At its simplest, a query can be just a word or a phrase. But with the tips on this page, you can expand the focus of your query to give you more complete results.
Look for words with the same prefix. For example, in your query form type key* to find key, keying, keyhole, keyboard, and so on.
Search for all forms of a word. For example, in the form type sink** to find sink, sinking, sank, and sunk.
Search with the keyword NEAR, rather than AND, for words close to each other. For example, both of these queries, system and manager and system near manager, look for the words system and manager on the same page. But with NEAR, the returned pages are ranked in order of proximity: The closer together the words are, the higher the rank of that page.
Refine your queries with the AND NOT keywords to exclude certain text from your search. For example, if you want to find all instances of surfing but not the Net, write the following query:
surfing AND NOT the Net
Add the OR keyword to find all instances of either one word or another, for example:
Abbott OR Costello
This query finds all pages that mention Abbott or Costello or both.
Put quotation marks around keywords if you want Indexing Service to take them literally. For instance, if you type the following query:
"system near manager"
Indexing Service will literally look for the complete phrase system near manager. But if you type the same query without the quotation marks:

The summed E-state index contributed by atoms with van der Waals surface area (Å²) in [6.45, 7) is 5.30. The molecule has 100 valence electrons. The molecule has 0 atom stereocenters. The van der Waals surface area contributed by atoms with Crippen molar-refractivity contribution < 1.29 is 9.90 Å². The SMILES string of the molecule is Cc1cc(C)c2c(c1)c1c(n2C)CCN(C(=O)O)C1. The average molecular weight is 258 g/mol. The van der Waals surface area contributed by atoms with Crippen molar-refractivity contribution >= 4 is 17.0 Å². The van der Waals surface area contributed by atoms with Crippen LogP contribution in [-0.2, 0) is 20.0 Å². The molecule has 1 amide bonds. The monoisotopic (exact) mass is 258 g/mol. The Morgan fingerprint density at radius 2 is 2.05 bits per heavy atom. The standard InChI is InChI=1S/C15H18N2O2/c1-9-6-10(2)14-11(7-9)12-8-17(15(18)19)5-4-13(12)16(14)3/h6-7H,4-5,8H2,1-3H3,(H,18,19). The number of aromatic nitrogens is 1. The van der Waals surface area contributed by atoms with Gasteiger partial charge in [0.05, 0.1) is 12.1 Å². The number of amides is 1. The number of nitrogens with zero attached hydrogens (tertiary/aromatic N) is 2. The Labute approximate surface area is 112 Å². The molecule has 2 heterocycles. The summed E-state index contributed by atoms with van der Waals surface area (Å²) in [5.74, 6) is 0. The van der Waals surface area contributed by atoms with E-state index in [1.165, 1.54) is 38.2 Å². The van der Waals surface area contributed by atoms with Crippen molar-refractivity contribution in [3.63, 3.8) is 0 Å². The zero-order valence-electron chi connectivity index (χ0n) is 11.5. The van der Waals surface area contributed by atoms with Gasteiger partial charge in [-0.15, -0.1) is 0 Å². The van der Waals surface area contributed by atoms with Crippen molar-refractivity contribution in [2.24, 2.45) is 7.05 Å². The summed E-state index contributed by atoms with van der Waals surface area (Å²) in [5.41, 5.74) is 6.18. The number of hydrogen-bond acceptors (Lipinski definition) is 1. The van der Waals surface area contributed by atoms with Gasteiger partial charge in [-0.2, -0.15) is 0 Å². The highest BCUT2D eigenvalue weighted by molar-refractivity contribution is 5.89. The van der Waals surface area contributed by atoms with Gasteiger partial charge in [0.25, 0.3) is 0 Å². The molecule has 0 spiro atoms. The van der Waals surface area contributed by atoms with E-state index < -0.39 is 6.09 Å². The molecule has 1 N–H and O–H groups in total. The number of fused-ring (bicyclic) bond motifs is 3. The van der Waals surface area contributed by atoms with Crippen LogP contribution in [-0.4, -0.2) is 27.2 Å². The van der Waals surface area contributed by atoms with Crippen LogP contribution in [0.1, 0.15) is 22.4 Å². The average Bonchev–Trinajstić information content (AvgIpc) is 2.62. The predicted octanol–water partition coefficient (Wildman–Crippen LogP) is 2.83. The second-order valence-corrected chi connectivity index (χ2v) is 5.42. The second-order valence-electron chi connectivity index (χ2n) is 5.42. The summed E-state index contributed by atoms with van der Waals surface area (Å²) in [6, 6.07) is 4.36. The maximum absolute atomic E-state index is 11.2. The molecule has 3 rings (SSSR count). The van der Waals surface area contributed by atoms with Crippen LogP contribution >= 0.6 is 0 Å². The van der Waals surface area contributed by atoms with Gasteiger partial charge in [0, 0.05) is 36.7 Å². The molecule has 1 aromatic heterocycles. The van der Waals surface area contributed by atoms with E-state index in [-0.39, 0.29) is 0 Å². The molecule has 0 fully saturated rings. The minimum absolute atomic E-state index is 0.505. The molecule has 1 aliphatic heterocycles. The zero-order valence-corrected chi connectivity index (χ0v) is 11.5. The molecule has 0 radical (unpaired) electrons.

system near manager
Indexing Service searches all documents for the words system and manager.
Use Free Text Queries if you want to enter queries using natural language. Indexing Service will examine your query, extract nouns and noun phrases and construct a query for you. With free text queries you can enter any text you want, from a proper question, to a string of words and phrases, without worrying about the query language. For example, if you type in the following query:
"How do I use the Indexing Service administration snap-in?"
Indexing Service will create a query for you automatically and begin the search. Note that when you’re using free text queries, the regular query language features are disabled and keywords such as AND, OR, and NEAR are interpreted as normal words.
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